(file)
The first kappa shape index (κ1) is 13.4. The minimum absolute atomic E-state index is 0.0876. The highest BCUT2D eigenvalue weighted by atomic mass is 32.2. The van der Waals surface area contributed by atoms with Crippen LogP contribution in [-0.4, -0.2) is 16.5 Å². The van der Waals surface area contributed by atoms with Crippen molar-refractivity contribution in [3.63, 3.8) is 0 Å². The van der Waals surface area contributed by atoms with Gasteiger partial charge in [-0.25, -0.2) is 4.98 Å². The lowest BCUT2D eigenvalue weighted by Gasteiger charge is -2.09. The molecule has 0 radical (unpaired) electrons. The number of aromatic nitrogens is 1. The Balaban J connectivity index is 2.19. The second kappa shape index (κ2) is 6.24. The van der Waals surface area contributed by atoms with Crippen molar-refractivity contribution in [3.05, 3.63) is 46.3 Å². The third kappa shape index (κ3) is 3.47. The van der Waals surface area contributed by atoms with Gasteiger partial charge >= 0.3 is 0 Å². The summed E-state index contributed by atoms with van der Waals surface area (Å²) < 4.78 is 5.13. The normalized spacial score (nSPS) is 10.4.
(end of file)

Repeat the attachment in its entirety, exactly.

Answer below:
The first kappa shape index (κ1) is 13.4. The minimum absolute atomic E-state index is 0.0876. The highest BCUT2D eigenvalue weighted by atomic mass is 32.2. The van der Waals surface area contributed by atoms with Crippen LogP contribution in [-0.4, -0.2) is 16.5 Å². The van der Waals surface area contributed by atoms with Crippen molar-refractivity contribution in [3.63, 3.8) is 0 Å². The van der Waals surface area contributed by atoms with Gasteiger partial charge in [-0.25, -0.2) is 4.98 Å². The lowest BCUT2D eigenvalue weighted by Gasteiger charge is -2.09. The molecule has 0 radical (unpaired) electrons. The number of aromatic nitrogens is 1. The Balaban J connectivity index is 2.19. The second kappa shape index (κ2) is 6.24. The van der Waals surface area contributed by atoms with Crippen molar-refractivity contribution in [3.05, 3.63) is 46.3 Å². The third kappa shape index (κ3) is 3.47. The van der Waals surface area contributed by atoms with Gasteiger partial charge >= 0.3 is 0 Å². The summed E-state index contributed by atoms with van der Waals surface area (Å²) < 4.78 is 5.13. The normalized spacial score (nSPS) is 10.4.